Louisburg, NC: Where Libertarians Die

I recently posted about the city of Cary, NC allowing a small flock of hens within city limits.  The idea that keeping animals is a decision that should be up to the property owner not the local federales.  I was impressed with Cary, a notorious regulatory city, in allowing the chickens.  We’ll see if the ordinance passes.

It is in this spirit that I was discouraged to read a related issue in the town of Louisburg.  However, rather than granting the freedom, the city restricted it.

It seems that the town is working to prevent residents from keeping bees on their property and one woman is considering going to jail over it:

Louisburg, N.C. — Pat Walker admits she is in violation of a Louisburg ordinance against beekeeping, but she said the rule is unfair and unconstitutional.

A judge will decide on Tuesday whether Walker will go to jail for 20 days and be forced to give up her backyard beehives.
Walker said last March her family started keeping hundreds of honeybees.

“I enjoy sitting out here with them and watching them,” Walker said.

The family said the hobby has helped pollinate their garden and produces honey for them to use and sell. After two months of beekeeping, the Walkers received a hand-delivered letter from Louisburg police telling them they were in violation of a town ordinance.

Beehives have to be at least 75 feet from a neighbor’s property line. The ordinance passed in May after town staff received several complaints about the bees.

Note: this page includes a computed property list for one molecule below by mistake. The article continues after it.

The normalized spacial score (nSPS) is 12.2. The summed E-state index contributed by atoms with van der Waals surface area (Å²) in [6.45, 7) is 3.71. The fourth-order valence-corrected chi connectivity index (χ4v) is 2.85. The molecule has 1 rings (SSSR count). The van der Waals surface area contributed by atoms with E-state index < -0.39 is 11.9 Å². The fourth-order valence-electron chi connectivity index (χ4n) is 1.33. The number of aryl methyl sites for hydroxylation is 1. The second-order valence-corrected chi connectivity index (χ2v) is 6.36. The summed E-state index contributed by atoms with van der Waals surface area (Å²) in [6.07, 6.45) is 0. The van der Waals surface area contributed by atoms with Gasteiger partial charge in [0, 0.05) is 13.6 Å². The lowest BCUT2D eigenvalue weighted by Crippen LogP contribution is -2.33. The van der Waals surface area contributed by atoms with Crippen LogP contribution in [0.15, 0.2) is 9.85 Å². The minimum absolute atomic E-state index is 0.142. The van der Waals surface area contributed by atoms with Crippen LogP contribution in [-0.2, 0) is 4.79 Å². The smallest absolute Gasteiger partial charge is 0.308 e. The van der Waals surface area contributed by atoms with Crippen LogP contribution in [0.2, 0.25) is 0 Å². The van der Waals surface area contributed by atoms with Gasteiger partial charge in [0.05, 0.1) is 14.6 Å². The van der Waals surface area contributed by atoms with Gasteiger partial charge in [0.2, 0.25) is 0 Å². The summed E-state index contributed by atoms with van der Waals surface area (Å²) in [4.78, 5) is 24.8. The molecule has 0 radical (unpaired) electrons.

Now I suspect that there has to be limits on what a person can raise within town limits.  After all, we don’t want to allow folks to have a zoo in their backyard.  On the other hand, how do we get to the place where having a bee hive isn’t okay?

I often rail against regulation and government interference.  And I get that I come across as a bit irrational at times; never allowing for the fact that government can do good in some case.  I am discovering that as fascinated as I am by some of this political stuff, I am very interested in understanding how we know when the regulations we implement have gone too far and, perhaps, when they haven’t gone far enough.

2 responses to “Louisburg, NC: Where Libertarians Die

  1. Growing up, the father of one of my best friends kept bee hives as a hobby. It was great for us because we were kept with a fresh supply of honey each year that tasted far better than the store bought crap. The one issue with keeping bees is that they love water and if they find a water source nearby on someone else’s property, that water will have a lot of bees. It wasn’t uncommon to get accidentally stung walking around near their swimming pool, for example. In this day and age when so many kids seem to have allergies to bee stings, peanut butter, etc…. I’m not surprised to see these types of ordinances, even if it is unfortunate.
    A lot of it really comes down to the individual town and the size of the properties. In a rural community, a bee hive isn’t going to be much of a nuisance to neighbors (it may even be beneficial), but when you’ve got houses stacked virtually on top of each other, it may be a different story. Same issue with raising chickens. I don’t know how i’d feel if I was getting woken up every morning by a rooster next door.

    • A lot of it really comes down to the individual town and the size of the properties. In a rural community, a bee hive isn’t going to be much of a nuisance to neighbors (it may even be beneficial), but when you’ve got houses stacked virtually on top of each other, it may be a different story. Same issue with raising chickens. I don’t know how i’d feel if I was getting woken up every morning by a rooster next door.

      I agree.

      The towns need to be able to regulate the animals. Imagine someone keeping 5-10 hogs next door, or other equally nasty smelling animals. And yes, roosters too.

      Applying the right degree of regulation is fascinating.

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